Apples: A memorably weird Greek fable about amnesia

Bleak, deceptively rich comedy about what happens when identity is stripped away

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Director: Christos Nikou
Cert: Club
Genre: Drama
Starring: Argiris Bakirtzis, Anna Kalaitzidou
Runing Time: 1 hr 30 mins

In a recent interview Christos Nikou sought to put some distance between his debut feature and emanations of the Greek “weird wave” such as Yorgos Lanthimos’s Dogtooth and Athina Rachel Tsangari’s Attenberg. One thinks of those heavy metal bands that used to occasionally argue that they were only obliquely connected to the genre. “Iron Axe are really more of a hard blues outfit.” That sort of thing.

It must be irritating to suffer automatic filing into the nearest convenient box, but anyone familiar with those films – even those unaware that Nikou worked as script supervisor on Dogtooth – will immediately detect the linking tendrils. Once again, we are in a world that has been skewed significantly towards the weird. The humour is chilled down to absolute zero. The over-riding pessimism can’t entirely blank out the belief in human perseverance.

Not for the first time in the past year and a bit, we observe how a film accidentally chimes with the concerns of our Covid era. (Comparisons kick up with those “Watergate films” – The Parallax View, The Conversation – conceived long before the break-in happened.) Apples – which was awarded best film by the Dublin Film Critics Circle at the recent Dublin International Film Festival – deposits us in a pandemic that randomly imposes amnesia on blameless citizens. Our hero Aris (Aris Servetalis) gets on a bus and, before reaching his destination, drifts into the pervasive sense of forgetfulness. He doesn’t know where he was going. He can’t say why he was going there. The unfortunate fellow ends up at the busy Disturbed Memory Department, where he is taught strategies for survival in his new traceless existence.

Apples has something to say about our contemporary habit of placing audiovisual documentation where memories used to be. The habit was up and running when, following the proliferation of cheap video cameras, people became used to seeing their most emotional moments first through viewfinders. Now Instagram and Facebook are woven unendingly through the modern life journey. Aris is advised to attempt various everyday activities and record his experiences on a Polaroid camera. The photographs become the memories, just as, in real life, our first recollection of significant events is now the little film we uploaded to Facebook.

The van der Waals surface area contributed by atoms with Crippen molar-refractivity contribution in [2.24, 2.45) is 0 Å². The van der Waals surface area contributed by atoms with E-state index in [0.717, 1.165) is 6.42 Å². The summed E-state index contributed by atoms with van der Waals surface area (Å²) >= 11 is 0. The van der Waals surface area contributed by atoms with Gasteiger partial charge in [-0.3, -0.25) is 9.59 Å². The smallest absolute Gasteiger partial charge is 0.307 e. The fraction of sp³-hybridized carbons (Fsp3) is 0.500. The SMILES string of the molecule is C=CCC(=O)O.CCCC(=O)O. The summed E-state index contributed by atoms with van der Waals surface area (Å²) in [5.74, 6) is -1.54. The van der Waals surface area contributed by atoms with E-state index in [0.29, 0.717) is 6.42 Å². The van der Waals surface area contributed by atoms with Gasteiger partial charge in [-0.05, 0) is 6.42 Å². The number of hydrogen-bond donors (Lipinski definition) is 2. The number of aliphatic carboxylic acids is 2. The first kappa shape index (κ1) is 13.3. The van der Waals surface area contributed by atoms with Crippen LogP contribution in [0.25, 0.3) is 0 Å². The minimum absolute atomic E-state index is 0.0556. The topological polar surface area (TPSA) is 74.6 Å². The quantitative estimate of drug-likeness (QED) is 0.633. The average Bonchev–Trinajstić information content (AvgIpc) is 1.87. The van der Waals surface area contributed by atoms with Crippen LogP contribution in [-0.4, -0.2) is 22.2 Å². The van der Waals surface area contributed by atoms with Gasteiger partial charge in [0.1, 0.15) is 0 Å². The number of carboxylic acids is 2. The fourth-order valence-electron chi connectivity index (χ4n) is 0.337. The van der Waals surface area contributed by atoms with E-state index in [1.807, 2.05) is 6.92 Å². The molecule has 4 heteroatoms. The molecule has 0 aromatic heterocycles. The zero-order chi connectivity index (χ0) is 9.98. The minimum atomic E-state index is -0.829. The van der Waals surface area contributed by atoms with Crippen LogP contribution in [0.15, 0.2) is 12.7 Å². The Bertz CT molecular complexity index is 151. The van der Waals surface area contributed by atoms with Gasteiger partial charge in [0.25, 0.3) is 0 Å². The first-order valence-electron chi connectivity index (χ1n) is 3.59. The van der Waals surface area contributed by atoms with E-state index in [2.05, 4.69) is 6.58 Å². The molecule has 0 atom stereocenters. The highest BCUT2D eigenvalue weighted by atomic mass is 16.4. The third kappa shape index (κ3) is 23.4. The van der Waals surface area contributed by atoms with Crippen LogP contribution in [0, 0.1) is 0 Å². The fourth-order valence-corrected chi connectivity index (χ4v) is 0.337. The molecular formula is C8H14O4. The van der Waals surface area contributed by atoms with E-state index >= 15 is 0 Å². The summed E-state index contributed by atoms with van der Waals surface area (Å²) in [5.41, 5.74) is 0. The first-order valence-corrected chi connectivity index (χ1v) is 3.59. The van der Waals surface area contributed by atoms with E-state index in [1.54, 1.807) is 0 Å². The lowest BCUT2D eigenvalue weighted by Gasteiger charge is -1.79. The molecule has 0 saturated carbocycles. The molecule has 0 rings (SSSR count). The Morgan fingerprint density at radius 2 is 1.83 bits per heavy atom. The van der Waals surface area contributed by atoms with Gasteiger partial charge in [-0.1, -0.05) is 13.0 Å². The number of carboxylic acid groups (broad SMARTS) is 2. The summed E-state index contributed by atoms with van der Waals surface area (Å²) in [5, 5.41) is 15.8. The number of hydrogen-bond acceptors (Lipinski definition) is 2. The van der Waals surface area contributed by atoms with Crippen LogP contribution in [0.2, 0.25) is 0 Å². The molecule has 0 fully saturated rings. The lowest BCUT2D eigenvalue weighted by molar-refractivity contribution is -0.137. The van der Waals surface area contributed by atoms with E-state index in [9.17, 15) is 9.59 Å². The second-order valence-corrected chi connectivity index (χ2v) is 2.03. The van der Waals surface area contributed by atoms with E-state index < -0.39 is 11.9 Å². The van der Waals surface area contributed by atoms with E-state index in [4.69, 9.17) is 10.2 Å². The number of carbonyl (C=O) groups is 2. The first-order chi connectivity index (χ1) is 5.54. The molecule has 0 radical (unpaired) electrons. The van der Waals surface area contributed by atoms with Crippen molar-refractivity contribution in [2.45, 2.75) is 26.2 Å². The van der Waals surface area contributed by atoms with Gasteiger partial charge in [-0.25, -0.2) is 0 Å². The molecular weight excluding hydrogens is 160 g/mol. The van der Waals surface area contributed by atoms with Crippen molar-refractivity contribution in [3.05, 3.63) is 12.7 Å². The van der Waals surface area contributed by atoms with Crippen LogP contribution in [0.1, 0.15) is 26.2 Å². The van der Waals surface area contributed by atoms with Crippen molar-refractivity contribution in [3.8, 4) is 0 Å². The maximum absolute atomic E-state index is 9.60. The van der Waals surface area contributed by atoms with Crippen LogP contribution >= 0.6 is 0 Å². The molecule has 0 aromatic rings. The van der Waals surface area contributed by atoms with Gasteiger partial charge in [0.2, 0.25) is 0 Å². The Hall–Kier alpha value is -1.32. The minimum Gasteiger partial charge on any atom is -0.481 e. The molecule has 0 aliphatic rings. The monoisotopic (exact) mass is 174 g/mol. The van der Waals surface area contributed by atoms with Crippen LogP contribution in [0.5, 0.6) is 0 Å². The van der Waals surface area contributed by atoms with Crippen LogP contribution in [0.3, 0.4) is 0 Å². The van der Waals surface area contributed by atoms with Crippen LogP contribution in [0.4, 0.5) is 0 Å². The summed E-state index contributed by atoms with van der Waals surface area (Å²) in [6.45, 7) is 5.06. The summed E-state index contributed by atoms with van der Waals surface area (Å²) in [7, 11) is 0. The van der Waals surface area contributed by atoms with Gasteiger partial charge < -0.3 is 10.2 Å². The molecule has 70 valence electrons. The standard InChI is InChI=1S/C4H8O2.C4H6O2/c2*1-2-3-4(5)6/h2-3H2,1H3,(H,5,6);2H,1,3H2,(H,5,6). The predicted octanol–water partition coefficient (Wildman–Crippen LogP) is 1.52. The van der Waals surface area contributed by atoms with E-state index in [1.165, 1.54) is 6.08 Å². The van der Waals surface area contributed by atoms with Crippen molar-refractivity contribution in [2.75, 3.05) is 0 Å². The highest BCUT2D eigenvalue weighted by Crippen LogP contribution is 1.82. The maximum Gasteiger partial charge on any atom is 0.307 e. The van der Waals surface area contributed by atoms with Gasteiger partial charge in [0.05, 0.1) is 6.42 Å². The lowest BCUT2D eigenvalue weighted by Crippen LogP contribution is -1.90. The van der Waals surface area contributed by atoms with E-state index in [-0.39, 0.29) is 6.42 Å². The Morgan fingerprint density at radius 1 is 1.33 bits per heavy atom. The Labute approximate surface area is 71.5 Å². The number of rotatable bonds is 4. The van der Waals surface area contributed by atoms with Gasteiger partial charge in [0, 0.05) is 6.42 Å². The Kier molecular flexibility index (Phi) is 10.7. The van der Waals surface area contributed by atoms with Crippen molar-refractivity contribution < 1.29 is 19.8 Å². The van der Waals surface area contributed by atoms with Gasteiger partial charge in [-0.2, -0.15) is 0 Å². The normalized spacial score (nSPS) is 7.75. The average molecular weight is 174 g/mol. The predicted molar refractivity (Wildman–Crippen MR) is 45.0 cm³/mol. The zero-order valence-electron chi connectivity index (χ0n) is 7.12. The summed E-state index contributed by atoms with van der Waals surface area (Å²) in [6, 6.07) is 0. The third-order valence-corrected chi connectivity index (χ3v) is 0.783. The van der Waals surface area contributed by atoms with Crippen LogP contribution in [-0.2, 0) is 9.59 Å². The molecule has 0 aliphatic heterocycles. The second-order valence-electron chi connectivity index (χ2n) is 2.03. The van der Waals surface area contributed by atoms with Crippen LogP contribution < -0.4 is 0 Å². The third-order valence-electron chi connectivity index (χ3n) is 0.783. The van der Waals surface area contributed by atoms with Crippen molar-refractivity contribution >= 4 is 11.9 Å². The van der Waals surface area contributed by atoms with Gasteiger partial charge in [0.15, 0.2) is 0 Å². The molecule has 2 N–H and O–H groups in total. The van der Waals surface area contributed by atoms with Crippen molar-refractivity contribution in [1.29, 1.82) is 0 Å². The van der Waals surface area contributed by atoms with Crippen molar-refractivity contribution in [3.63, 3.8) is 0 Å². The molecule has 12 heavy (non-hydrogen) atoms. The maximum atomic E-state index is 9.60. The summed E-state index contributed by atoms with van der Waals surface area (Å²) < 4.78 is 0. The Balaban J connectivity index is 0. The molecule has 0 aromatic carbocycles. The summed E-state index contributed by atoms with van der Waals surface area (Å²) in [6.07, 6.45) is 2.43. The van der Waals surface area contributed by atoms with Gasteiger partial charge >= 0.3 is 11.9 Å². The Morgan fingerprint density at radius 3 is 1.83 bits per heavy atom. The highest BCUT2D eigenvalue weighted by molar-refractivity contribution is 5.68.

That line of analogy is, however, just one component in a deceptively rich entertainment. Throughout the film, we are encouraged to ponder whether, if stripped of mental connections to our earlier life, we would still be the same person. If every inmate in the Disturbed Memory Department follows the instructions, will they all end up with minute variations on one model personality? A more sentimental film would come to the conclusion that our inner glories would eventual reassert themselves and re-establish the great variety of human existence. The Weird Wave (sorry, Christos) isn’t playing that game. The current Greek Odyssey moves from uncertainty to greater uncertainty. This singular move, shot in a 4:3 ratio that reminds us of those Polaroid photographs, wanly coloured as snaps in an old album, whispers its uneasiness throughout.

Yet this is not a miserable yarn. As Aris wonders through an altered world – more altered even than our own – he encounters a parade of amusing absurdities. The title comes from one of the few aspects of the old life that remains: his taste for apples. “I don’t remember if I like them,” somebody else says. Figures in fancy dress add to the surrealism. A trip to the cinema has some fun with an experience many of us miss.

Apples works both as an unintended record of the times and as a wry comment on the ancient human condition. Dare we call it “memorable”?

Video on demand from May 7th